25 January 2018

Why people fail: 5 habits of highly ineffective entrepreneurs (and the rest of us)

Why people fail: 5 habits of highly ineffective entrepreneurs (and the rest of us)
Maxim Kotin

Maxim Kotin

Dodo Pizza storyteller

These five habits I list off below distinguish people who fail. I’ve discovered these traits after watching dozens of our partners.

We at Dodo Pizza provide all our franchisees with an equal amount of support. They all undergo the same training. Everyone gets identical instruments for their business (management system, marketing guidelines, IT solutions).

Not everybody gets identical results.

You might think of a franchising business as a social experiment that can help you determine which strategies to avoid if you want to succeed.

Because those who don’t have a lot in common.

1. They always shift blame onto others

We get a lot of flak from our partners for our mistakes. Mostly totally deserved.

But there is a pattern. Those who seize any opportunity to reprimand us and do that with abandon tend to fall short when it comes to their own performance. And vice versa.

Our most successful partners rarely take part in long, drawn-out conversations in our closed online community about how this and that side of our product is far from perfect. They can give us useful feedback, but then they quickly return to their own business.

I assume successful partners know they don’t control what we do, but they always have a means of improving their situation by themselves. Unlike them, unsuccessful partners tend to dwell on imperfections that are out of their control.

2. They focus on the wrong things and make poorly timed decisions

You don’t bring a baby to a stadium to watch a soccer game. You don’t give a bottle of mom’s milk to a teenager.

Like kids, businesses grow and evolve. They need change. Knowing what these needs are at the moment is one of the most vital qualities of every entrepreneur.  

Less successful partners often fail to determine the area in which they have to focus their energy to get the best results.

They think about profits and try to save money when they have to think about traction and invest in marketing. And they invest in growth when they don’t have an awesome product yet and should have invested in their team and product quality instead.

3. They don’t stick to the plan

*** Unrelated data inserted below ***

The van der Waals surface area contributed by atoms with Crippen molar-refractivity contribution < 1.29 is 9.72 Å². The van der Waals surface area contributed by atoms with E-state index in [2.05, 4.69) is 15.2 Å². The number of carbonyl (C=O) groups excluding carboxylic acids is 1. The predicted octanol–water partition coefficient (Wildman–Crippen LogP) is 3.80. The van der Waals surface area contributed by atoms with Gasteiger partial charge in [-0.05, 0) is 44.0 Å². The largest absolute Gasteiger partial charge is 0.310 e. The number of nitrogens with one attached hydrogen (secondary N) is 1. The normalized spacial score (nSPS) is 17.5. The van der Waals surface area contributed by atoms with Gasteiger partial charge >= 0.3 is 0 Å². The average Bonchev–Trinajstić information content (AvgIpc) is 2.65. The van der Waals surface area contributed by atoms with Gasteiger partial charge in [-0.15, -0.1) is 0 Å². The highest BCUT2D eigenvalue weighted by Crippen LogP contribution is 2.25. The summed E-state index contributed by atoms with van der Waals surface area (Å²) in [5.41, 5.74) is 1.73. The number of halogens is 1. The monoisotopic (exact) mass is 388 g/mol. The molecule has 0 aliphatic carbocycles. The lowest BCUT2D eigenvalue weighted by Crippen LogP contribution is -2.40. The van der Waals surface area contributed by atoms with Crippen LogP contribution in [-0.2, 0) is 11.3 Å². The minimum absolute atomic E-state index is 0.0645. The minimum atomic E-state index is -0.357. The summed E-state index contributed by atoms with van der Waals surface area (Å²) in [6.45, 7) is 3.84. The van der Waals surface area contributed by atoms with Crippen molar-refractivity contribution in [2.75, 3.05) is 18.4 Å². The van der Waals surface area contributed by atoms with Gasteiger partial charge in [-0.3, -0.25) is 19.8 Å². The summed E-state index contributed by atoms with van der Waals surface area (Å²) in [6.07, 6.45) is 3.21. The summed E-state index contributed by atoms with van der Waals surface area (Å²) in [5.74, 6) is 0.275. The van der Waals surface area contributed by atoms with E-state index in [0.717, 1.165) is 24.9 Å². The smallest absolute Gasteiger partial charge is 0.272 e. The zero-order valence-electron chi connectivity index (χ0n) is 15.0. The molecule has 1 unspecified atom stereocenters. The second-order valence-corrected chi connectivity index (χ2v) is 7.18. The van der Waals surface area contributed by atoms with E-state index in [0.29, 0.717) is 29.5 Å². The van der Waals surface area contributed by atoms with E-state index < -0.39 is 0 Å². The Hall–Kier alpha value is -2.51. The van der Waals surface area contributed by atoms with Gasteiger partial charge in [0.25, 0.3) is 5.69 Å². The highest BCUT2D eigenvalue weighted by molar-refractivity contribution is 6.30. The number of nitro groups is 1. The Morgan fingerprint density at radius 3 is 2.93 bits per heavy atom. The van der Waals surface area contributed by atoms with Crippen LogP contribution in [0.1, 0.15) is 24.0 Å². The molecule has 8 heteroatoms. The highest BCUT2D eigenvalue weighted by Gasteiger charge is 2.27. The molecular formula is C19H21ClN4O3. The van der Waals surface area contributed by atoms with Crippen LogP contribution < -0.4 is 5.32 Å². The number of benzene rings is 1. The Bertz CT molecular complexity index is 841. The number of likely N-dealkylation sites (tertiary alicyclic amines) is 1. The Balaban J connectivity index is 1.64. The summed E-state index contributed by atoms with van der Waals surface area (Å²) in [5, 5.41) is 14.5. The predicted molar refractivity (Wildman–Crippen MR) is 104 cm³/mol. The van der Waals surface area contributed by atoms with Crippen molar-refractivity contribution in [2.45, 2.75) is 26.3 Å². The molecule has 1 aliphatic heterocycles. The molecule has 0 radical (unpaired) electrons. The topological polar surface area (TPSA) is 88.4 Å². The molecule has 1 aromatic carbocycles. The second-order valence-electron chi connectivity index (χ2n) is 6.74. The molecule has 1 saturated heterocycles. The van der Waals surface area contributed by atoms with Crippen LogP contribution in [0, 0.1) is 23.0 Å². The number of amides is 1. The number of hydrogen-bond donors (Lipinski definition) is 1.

Highly unsuccessful partners give up easily.

They try one thing to spur their sales, and when they don’t see immediate results, quickly switch to the next gimmick. Only to see it turn out fruitless again.

Then they get back to us and complain: none of our advice actually works.  

Those who succeed employ the same “not-working” technics. But they are patient and methodical. Everything they do, they do systematically.

Day after day. Week after week. Month after month.

Of course, they analyze the outcome and alter their tactics. But they don’t give up when they don’t see results in a week—they just keep going until they get them.

4. They think short-term

Should I invest in a better coffee machine? Pay more when buying from an official supplier instead of filling my stock at a corner shop? Hire and groom a manager who will be able to take the reins when the business grows—even if I don’t need a manager at the moment?

When answering yes to these questions, you sacrifice your short-term profits for a better long-term outcome.

Putting together a team of go-getters, developing a superior product, building relationships—all these things are pricey. You have to be an optimist to invest money into your future. You have to believe that eventually, it will pay off.

Unsuccessful entrepreneurs never do such “stupid” things. More than anything else, they are interested in today’s profits.

Strangely enough, soon they find themselves with none.

[big_small_image image=“14949” description=“Photo: Seamoor, flic.kr/p/jXSEG”]

5. They trust nobody

Dodo Pizza was based on trust.

Our first investors trusted the company’s founder, Fyodor Ovchinnikov, to build a chain when he had only one pizza shop.

Fyodor trusted his team to do awesome things, though back then, most of its members had more enthusiasm than skills.

And most importantly, our team trusted our customers.

They believed that a company’s policy must be built on the assumption that a great majority of people are honest, and they should be treated accordingly (and if you offer a birthday discount, you don’t need to ask your customer to show her ID to prove that today is her birthday).

Trust needs courage and strength. It’s a path for winners.

People who fail never follow it.

I do hope that those of our partners who have recognized themselves in this post won’t hold a grudge against me.

Because I myself am prone to these faults as much as they are.

Though I don’t manage a pizzeria, I also sometimes try to blame external forces for my blunders, fail to see and do what can really make a difference, tend to panic when I see no immediate results and change my tactics chaotically, lose sight of the bigger picture, and fail to expect the best from others.

But I try super hard to avoid these mistakes.

Because I know from the experience of building a $100-million company (or at least helping to build one) that they are a proven way to suck in business—and life.

Thanks for reading. Was it worth your time? Let’s connect on LinkedIn!

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